Eisler’s thriller The Killer Collective (Thomas & Mercer, Feb.) teams assassin John Rain with Seattle PD detective Livia Lone.
How easy was it to come up with a crossover with two of your series leads?
It wasn’t that hard, because Rain is always trying to retire—to kill his way out of the killing business—but he never seems to make it. And Livia and Rain’s partner, former Marine sniper Dox, teamed up in the previous book, The Night Trade, which turned into an interesting relationship. I started wondering what would happen if Livia, in the course of her Seattle PD sex-crime detective duties, uncovered something so big that she was targeted in an attempted hit? Would she call on Dox for help? Would Dox call on Rain? And what if Rain had earlier been offered the hit himself?
How do you keep up with the constant developments in the state-of-the-art technology that’s a big part of your books?
I follow Edward Snowden on Twitter, and he’s been a terrific resource in bringing attention to the government’s increasingly Orwellian surveillance apparatus. Facial recognition technology combined with vehicle- and officer-mounted video cameras, increasingly miniaturized drones, voiceprint technology, portable cellphone trackers, ubiquitous license-plate readers, and so on. The government knows more and more about us while we know less and less about it. If you’re writing political thrillers without taking Big Brother into account, you’re probably missing a degree of realism.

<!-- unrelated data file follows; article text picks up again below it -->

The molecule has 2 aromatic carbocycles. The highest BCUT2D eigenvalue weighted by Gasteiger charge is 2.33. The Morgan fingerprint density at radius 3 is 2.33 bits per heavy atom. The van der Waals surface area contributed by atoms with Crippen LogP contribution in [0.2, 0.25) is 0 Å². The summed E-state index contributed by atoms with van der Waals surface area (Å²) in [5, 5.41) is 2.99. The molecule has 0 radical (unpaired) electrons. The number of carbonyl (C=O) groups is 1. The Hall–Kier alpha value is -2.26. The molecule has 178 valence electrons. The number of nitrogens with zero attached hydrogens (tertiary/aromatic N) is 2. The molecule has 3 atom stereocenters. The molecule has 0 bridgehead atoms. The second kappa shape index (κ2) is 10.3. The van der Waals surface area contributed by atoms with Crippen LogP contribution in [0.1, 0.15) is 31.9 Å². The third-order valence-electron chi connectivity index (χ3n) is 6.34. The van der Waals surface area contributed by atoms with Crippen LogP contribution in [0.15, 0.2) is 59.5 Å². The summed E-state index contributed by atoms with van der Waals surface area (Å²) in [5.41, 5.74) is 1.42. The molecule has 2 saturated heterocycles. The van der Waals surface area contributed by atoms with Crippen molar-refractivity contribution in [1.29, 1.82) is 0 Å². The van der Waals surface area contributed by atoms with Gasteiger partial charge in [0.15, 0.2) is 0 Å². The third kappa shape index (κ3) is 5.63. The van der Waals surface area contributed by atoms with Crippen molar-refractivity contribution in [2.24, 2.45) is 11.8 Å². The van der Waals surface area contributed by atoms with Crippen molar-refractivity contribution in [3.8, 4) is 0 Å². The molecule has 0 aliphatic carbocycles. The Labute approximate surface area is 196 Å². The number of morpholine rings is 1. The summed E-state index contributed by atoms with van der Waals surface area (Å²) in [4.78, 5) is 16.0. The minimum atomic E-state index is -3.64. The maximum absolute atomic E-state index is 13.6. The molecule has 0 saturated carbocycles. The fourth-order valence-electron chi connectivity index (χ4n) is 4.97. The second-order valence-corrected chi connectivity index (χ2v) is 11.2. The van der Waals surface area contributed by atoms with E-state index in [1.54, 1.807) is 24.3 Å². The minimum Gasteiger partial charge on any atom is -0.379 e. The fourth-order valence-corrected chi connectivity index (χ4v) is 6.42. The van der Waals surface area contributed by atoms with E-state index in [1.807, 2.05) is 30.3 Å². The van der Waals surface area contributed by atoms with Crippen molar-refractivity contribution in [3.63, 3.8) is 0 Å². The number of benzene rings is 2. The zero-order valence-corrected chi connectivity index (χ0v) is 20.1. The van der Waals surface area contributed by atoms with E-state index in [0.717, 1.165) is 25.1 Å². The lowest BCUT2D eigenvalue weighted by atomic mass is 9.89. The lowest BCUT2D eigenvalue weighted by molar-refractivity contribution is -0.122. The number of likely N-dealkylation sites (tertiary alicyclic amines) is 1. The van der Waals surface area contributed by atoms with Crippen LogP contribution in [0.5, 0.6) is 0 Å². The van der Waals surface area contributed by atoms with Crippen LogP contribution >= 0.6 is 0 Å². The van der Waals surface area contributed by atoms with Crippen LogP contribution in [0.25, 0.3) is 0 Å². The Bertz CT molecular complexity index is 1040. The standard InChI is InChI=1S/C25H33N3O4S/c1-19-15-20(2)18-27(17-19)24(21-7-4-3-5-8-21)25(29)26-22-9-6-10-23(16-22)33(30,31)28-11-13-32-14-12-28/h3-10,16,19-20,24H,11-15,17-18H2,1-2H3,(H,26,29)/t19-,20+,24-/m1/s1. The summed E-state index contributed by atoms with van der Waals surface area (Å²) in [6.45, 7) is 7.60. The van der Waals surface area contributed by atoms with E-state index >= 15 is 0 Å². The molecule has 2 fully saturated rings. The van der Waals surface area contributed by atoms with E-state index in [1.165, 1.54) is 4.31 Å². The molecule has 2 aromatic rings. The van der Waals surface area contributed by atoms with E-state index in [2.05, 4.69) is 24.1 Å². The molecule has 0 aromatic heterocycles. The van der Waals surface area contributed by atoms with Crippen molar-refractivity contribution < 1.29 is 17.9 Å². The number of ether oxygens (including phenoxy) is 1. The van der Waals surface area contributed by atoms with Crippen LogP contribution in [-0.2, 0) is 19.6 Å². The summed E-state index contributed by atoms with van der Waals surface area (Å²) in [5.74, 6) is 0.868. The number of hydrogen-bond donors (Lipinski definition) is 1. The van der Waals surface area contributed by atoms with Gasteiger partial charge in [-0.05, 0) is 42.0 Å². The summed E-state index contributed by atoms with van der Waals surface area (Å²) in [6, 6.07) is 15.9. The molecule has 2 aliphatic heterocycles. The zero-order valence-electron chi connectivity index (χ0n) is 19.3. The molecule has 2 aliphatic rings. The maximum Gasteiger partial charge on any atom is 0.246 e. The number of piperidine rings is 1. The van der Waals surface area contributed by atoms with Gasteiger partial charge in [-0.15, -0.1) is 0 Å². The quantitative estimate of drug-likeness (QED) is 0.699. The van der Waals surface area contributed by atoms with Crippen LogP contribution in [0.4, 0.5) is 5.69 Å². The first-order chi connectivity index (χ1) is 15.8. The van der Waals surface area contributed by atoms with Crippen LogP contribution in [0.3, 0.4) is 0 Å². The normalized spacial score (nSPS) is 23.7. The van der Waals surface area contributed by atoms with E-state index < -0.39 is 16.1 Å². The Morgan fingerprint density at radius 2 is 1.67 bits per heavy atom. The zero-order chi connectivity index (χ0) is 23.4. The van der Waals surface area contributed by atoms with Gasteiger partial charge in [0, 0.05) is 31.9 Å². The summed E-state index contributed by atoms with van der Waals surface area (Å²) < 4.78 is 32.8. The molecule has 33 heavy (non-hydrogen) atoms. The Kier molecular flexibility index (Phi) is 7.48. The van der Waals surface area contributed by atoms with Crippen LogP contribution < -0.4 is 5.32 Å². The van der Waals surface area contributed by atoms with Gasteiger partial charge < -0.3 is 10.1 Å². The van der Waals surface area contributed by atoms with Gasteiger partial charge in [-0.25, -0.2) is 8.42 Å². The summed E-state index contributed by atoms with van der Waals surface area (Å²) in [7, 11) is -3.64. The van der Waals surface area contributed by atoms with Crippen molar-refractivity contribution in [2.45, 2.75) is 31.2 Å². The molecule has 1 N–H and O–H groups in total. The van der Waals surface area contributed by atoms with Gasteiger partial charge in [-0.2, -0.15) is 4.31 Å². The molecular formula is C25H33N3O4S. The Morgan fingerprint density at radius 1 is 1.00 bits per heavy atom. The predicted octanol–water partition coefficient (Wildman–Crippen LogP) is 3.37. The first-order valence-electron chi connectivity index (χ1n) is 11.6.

Do you employ a different approach now in your writing vs. when you started?
The biggest change in my process is how I’ve come to collaborate with my wife, Laura Rennert, who’s also my literary agent. I was much more solitary at the outset, but now I brainstorm every step of the way with Laura. I read her the manuscript and get a ton of ideas and refinements from her. Probably not a coincidence that I write a lot faster now than I did 15 years ago!
What does the clear heroes of this story being a team of assassins say about the state of our government?
Without getting too political, I think trends like Brexit in Europe and Trump’s election here illustrate that many people believe that our leaders have become parasitic, and so, in desperation or rage, they do the electoral equivalent of calling in an air strike on their own position. As faith in institutions fades, people search for saviors from outside that framework. That works great in fiction, but in reality—not so much.